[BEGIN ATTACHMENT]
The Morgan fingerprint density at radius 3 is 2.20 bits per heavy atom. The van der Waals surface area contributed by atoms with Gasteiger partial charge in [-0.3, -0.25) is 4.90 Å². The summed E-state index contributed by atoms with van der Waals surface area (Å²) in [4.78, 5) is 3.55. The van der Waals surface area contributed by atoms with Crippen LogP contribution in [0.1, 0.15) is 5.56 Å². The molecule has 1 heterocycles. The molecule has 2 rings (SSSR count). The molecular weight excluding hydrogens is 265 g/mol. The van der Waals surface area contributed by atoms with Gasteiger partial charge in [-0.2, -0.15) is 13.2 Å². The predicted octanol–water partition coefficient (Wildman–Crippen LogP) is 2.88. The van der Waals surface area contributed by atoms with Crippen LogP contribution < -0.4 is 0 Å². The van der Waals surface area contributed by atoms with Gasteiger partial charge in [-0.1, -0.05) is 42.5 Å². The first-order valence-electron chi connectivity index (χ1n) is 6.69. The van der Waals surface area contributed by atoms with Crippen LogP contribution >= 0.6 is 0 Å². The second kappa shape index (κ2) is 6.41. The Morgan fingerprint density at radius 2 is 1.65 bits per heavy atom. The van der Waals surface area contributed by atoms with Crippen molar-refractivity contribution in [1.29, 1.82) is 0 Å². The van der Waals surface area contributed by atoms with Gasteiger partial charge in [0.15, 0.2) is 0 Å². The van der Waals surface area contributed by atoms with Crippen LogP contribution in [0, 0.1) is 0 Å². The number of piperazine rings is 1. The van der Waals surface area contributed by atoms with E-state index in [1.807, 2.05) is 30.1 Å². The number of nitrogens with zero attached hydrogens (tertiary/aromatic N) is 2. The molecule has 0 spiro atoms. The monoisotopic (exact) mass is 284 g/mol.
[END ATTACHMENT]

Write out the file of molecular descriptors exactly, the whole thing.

The Morgan fingerprint density at radius 3 is 2.20 bits per heavy atom. The van der Waals surface area contributed by atoms with Gasteiger partial charge in [-0.3, -0.25) is 4.90 Å². The summed E-state index contributed by atoms with van der Waals surface area (Å²) in [4.78, 5) is 3.55. The van der Waals surface area contributed by atoms with Crippen LogP contribution in [0.1, 0.15) is 5.56 Å². The molecule has 1 heterocycles. The molecule has 2 rings (SSSR count). The molecular weight excluding hydrogens is 265 g/mol. The van der Waals surface area contributed by atoms with Gasteiger partial charge in [-0.2, -0.15) is 13.2 Å². The predicted octanol–water partition coefficient (Wildman–Crippen LogP) is 2.88. The van der Waals surface area contributed by atoms with Crippen LogP contribution < -0.4 is 0 Å². The van der Waals surface area contributed by atoms with Gasteiger partial charge in [-0.1, -0.05) is 42.5 Å². The first-order valence-electron chi connectivity index (χ1n) is 6.69. The van der Waals surface area contributed by atoms with Crippen LogP contribution >= 0.6 is 0 Å². The second kappa shape index (κ2) is 6.41. The Morgan fingerprint density at radius 2 is 1.65 bits per heavy atom. The van der Waals surface area contributed by atoms with Crippen molar-refractivity contribution in [1.29, 1.82) is 0 Å². The van der Waals surface area contributed by atoms with Gasteiger partial charge in [0.15, 0.2) is 0 Å². The van der Waals surface area contributed by atoms with Crippen LogP contribution in [0, 0.1) is 0 Å². The number of piperazine rings is 1. The van der Waals surface area contributed by atoms with E-state index in [1.807, 2.05) is 30.1 Å². The number of nitrogens with zero attached hydrogens (tertiary/aromatic N) is 2. The molecule has 0 spiro atoms. The monoisotopic (exact) mass is 284 g/mol.